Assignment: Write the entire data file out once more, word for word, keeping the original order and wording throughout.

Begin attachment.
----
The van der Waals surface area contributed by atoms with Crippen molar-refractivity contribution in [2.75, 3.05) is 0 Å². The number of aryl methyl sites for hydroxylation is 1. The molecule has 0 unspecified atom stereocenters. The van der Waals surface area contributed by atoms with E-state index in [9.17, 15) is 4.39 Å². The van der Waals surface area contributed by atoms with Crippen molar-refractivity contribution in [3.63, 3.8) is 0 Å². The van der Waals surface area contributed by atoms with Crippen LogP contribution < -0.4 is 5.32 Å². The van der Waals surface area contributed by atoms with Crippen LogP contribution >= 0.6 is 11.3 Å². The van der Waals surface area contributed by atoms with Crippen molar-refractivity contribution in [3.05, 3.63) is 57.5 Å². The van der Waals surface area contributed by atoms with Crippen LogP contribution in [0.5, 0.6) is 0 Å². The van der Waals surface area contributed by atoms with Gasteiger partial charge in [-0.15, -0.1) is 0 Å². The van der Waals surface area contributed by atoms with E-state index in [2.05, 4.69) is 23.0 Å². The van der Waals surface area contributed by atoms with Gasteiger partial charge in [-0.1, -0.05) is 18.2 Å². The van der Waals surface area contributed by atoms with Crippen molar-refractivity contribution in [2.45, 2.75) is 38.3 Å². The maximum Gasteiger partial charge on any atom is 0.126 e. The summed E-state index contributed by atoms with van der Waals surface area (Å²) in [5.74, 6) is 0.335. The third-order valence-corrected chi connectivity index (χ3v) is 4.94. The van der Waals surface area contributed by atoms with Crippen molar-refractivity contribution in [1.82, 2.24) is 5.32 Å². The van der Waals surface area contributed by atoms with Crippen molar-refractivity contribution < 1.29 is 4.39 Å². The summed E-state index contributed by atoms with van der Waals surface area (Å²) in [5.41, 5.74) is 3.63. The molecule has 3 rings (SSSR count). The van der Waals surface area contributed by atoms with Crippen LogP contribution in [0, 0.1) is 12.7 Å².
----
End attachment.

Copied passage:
The van der Waals surface area contributed by atoms with Crippen molar-refractivity contribution in [2.75, 3.05) is 0 Å². The number of aryl methyl sites for hydroxylation is 1. The molecule has 0 unspecified atom stereocenters. The van der Waals surface area contributed by atoms with E-state index in [9.17, 15) is 4.39 Å². The van der Waals surface area contributed by atoms with Crippen molar-refractivity contribution in [3.63, 3.8) is 0 Å². The van der Waals surface area contributed by atoms with Crippen LogP contribution < -0.4 is 5.32 Å². The van der Waals surface area contributed by atoms with Crippen LogP contribution >= 0.6 is 11.3 Å². The van der Waals surface area contributed by atoms with Crippen molar-refractivity contribution in [3.05, 3.63) is 57.5 Å². The van der Waals surface area contributed by atoms with Crippen LogP contribution in [0.5, 0.6) is 0 Å². The van der Waals surface area contributed by atoms with Gasteiger partial charge in [-0.15, -0.1) is 0 Å². The van der Waals surface area contributed by atoms with E-state index in [2.05, 4.69) is 23.0 Å². The van der Waals surface area contributed by atoms with Gasteiger partial charge in [-0.1, -0.05) is 18.2 Å². The van der Waals surface area contributed by atoms with Crippen molar-refractivity contribution in [2.45, 2.75) is 38.3 Å². The maximum Gasteiger partial charge on any atom is 0.126 e. The summed E-state index contributed by atoms with van der Waals surface area (Å²) in [5.74, 6) is 0.335. The third-order valence-corrected chi connectivity index (χ3v) is 4.94. The van der Waals surface area contributed by atoms with Crippen molar-refractivity contribution in [1.82, 2.24) is 5.32 Å². The van der Waals surface area contributed by atoms with Crippen molar-refractivity contribution < 1.29 is 4.39 Å². The summed E-state index contributed by atoms with van der Waals surface area (Å²) in [5.41, 5.74) is 3.63. The molecule has 3 rings (SSSR count). The van der Waals surface area contributed by atoms with Crippen LogP contribution in [0, 0.1) is 12.7 Å².